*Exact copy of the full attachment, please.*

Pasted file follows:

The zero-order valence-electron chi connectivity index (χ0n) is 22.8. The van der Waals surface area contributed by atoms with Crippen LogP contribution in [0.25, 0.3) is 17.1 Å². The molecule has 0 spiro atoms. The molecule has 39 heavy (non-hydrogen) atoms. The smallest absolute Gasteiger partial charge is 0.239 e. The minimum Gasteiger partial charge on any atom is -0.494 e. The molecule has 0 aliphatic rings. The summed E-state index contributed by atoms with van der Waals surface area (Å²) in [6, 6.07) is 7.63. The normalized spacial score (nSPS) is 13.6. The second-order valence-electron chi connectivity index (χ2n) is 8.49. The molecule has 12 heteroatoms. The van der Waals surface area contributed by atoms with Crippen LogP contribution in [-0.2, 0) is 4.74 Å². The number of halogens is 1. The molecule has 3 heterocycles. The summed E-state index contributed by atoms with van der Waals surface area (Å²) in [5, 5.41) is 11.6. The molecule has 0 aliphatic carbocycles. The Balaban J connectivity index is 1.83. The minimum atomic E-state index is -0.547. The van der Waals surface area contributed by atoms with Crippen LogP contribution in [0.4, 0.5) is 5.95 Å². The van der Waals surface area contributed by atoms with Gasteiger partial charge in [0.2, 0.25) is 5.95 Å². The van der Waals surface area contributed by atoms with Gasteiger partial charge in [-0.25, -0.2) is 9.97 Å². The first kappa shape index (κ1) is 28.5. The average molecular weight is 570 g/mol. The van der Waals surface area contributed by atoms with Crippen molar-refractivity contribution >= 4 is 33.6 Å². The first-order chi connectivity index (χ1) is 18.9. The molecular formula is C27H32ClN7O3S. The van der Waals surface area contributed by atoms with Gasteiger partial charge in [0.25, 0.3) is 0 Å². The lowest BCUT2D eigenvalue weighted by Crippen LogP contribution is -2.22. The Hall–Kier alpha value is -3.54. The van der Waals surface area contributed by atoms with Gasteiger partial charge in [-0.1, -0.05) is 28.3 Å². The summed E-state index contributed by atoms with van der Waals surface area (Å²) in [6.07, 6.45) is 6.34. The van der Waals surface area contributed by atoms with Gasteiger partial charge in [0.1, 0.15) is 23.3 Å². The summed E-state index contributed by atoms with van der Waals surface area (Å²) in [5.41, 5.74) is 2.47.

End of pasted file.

The zero-order valence-electron chi connectivity index (χ0n) is 22.8. The van der Waals surface area contributed by atoms with Crippen LogP contribution in [0.25, 0.3) is 17.1 Å². The molecule has 0 spiro atoms. The molecule has 39 heavy (non-hydrogen) atoms. The smallest absolute Gasteiger partial charge is 0.239 e. The minimum Gasteiger partial charge on any atom is -0.494 e. The molecule has 0 aliphatic rings. The summed E-state index contributed by atoms with van der Waals surface area (Å²) in [6, 6.07) is 7.63. The normalized spacial score (nSPS) is 13.6. The second-order valence-electron chi connectivity index (χ2n) is 8.49. The molecule has 12 heteroatoms. The van der Waals surface area contributed by atoms with Crippen LogP contribution in [-0.2, 0) is 4.74 Å². The number of halogens is 1. The molecule has 3 heterocycles. The summed E-state index contributed by atoms with van der Waals surface area (Å²) in [5, 5.41) is 11.6. The molecule has 0 aliphatic carbocycles. The Balaban J connectivity index is 1.83. The minimum atomic E-state index is -0.547. The van der Waals surface area contributed by atoms with Crippen LogP contribution in [0.4, 0.5) is 5.95 Å². The van der Waals surface area contributed by atoms with Gasteiger partial charge in [0.2, 0.25) is 5.95 Å². The van der Waals surface area contributed by atoms with Gasteiger partial charge in [-0.25, -0.2) is 9.97 Å². The first kappa shape index (κ1) is 28.5. The average molecular weight is 570 g/mol. The van der Waals surface area contributed by atoms with Crippen molar-refractivity contribution >= 4 is 33.6 Å². The first-order chi connectivity index (χ1) is 18.9. The molecular formula is C27H32ClN7O3S. The van der Waals surface area contributed by atoms with Gasteiger partial charge in [0.25, 0.3) is 0 Å². The lowest BCUT2D eigenvalue weighted by Crippen LogP contribution is -2.22. The Hall–Kier alpha value is -3.54. The van der Waals surface area contributed by atoms with Gasteiger partial charge in [-0.1, -0.05) is 28.3 Å². The summed E-state index contributed by atoms with van der Waals surface area (Å²) in [6.07, 6.45) is 6.34. The van der Waals surface area contributed by atoms with Gasteiger partial charge in [0.1, 0.15) is 23.3 Å². The summed E-state index contributed by atoms with van der Waals surface area (Å²) in [5.41, 5.74) is 2.47.